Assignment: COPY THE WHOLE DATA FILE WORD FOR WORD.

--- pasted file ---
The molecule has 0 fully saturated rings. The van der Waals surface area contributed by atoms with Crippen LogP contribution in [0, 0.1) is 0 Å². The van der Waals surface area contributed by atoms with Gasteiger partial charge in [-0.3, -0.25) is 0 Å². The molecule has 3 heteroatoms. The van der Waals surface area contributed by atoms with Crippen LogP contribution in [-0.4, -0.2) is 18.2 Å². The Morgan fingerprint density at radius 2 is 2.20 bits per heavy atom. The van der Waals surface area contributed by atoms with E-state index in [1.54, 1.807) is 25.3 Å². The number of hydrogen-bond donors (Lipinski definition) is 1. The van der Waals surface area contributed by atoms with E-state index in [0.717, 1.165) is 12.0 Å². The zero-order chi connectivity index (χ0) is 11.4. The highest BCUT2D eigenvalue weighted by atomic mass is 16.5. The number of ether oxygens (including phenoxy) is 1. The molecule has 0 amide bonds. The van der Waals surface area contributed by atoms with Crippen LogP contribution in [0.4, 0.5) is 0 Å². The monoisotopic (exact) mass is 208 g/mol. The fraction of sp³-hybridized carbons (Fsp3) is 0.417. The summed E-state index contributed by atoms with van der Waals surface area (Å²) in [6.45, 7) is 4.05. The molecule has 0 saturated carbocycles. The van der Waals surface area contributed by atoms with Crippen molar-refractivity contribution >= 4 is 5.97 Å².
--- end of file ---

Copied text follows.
The molecule has 0 fully saturated rings. The van der Waals surface area contributed by atoms with Crippen LogP contribution in [0, 0.1) is 0 Å². The van der Waals surface area contributed by atoms with Gasteiger partial charge in [-0.3, -0.25) is 0 Å². The molecule has 3 heteroatoms. The van der Waals surface area contributed by atoms with Crippen LogP contribution in [-0.4, -0.2) is 18.2 Å². The Morgan fingerprint density at radius 2 is 2.20 bits per heavy atom. The van der Waals surface area contributed by atoms with E-state index in [1.54, 1.807) is 25.3 Å². The number of hydrogen-bond donors (Lipinski definition) is 1. The van der Waals surface area contributed by atoms with E-state index in [0.717, 1.165) is 12.0 Å². The zero-order chi connectivity index (χ0) is 11.4. The highest BCUT2D eigenvalue weighted by atomic mass is 16.5. The number of ether oxygens (including phenoxy) is 1. The molecule has 0 amide bonds. The van der Waals surface area contributed by atoms with Crippen LogP contribution in [0.4, 0.5) is 0 Å². The monoisotopic (exact) mass is 208 g/mol. The fraction of sp³-hybridized carbons (Fsp3) is 0.417. The summed E-state index contributed by atoms with van der Waals surface area (Å²) in [6.45, 7) is 4.05. The molecule has 0 saturated carbocycles. The van der Waals surface area contributed by atoms with Crippen molar-refractivity contribution >= 4 is 5.97 Å².